Copying and distributing are prohibited without permission of the publisher
Analysis: FOMC meeting, UK Budget
20 March 2014
Fed changes guidance, UK annuity market takes stock
Janet Yellen's first Federal Open Market Committee (FOMC)
meeting as chair of the Federal Reserve was marked by a change
of communication that caused some market
confusion, according to Schroders' European economist
"The Fed held interest rates and continued to taper its
quantitative easing (QE) programme at the same rate. However,
as the US unemployment rate quickly approaches the Fed's 6.5%
target, the FOMC has taken a leaf out of the Bank of England's
book by scrapping this form of forward guidance and instead
will look at a broad range of indicators and provide softer
'qualitative' assessment on the economy."
The FOMC is now saying that it 'likely will be appropriate to
maintain the current target range for the Federal funds rate
for a considerable time after QE ends' and that it 'currently
anticipates that, even after employment and inflation are near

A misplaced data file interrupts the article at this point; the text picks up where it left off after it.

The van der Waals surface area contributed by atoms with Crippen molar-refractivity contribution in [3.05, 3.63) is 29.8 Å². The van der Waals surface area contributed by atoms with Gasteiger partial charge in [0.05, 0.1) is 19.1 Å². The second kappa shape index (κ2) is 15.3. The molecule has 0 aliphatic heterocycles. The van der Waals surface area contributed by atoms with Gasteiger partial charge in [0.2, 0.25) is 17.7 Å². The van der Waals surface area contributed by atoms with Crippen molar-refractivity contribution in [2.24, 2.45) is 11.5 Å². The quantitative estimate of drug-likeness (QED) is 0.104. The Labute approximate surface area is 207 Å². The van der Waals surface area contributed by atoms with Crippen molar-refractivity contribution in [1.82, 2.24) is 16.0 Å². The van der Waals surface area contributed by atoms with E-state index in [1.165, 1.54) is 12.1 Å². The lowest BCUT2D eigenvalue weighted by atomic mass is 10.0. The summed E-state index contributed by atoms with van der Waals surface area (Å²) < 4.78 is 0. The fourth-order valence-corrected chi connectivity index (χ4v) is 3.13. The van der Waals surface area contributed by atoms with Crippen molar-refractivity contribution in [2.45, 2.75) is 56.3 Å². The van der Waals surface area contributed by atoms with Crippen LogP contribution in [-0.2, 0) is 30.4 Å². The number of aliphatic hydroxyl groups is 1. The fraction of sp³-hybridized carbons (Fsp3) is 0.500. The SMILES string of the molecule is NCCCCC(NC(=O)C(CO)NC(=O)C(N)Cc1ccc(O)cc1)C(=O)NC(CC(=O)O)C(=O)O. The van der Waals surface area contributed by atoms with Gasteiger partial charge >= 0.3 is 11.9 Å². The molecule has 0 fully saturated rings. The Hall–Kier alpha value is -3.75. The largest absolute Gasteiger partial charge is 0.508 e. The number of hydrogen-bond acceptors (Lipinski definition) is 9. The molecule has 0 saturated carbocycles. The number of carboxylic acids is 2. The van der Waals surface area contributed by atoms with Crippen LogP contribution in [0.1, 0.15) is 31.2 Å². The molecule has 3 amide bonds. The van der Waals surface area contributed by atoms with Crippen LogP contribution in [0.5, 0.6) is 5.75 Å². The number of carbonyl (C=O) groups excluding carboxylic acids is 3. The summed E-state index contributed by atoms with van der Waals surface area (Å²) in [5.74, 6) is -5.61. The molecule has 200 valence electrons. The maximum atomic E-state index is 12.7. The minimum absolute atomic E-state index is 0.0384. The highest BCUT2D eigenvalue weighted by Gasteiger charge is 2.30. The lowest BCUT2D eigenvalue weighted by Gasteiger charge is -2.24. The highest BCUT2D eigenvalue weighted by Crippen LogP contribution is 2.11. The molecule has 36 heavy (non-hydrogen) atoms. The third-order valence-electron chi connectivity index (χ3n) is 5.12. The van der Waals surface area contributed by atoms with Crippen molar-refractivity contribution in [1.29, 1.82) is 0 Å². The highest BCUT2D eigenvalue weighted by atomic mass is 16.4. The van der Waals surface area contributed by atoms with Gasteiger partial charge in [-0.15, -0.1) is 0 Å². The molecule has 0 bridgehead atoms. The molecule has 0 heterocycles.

mandate-consistent levels, economic conditions may for some
time warrant keeping the target federal funds rate below levels
the committee views as normal in the longer run'.
The confusion has arisen from the FOMC members' projected path
for the Fed's funds rate, added Zangana. "The median member's
forecast for rates at the end of 2015 is 1%, which is more
aggressive than investors had anticipated.
However, Janet Yellen's subsequently helped to allay fears by
communicating her intention to keep monetary policy
accommodative while inflation is below the Fed's long term
objective and while unemployment remains high."
Meanwhile, Marcus Brookes, Schroders fund manager multi-manager
explained that shares of annuity providers have come under
pressure due to the UK Budget rule change that means people
will no longer be required to purchase annuities.
But UK equities fund manager and analyst Jessica Ground says
the change does not mean the end of the annuities market. "The
government clearly will not want a situation where people do
not buy annuities and then run out of income during their
retirement. The immediate reaction may seem as though it is
Armageddon for the annuities market, but it is likely to take
some time to work out the details."
Gilt issuance for the coming fiscal year was revised down
sharply, causing 10 year gilts to rally a few basis points,
although this was as much for technical reasons as the result
of lower borrowing due to the improved cyclical outlook
according to James Bilson, fixed income analyst .
"The long end of the gilt curve suffered as a result of the
announcement about annuities, which is likely to reduce demand
for long-dated assets from pension and insurance funds," he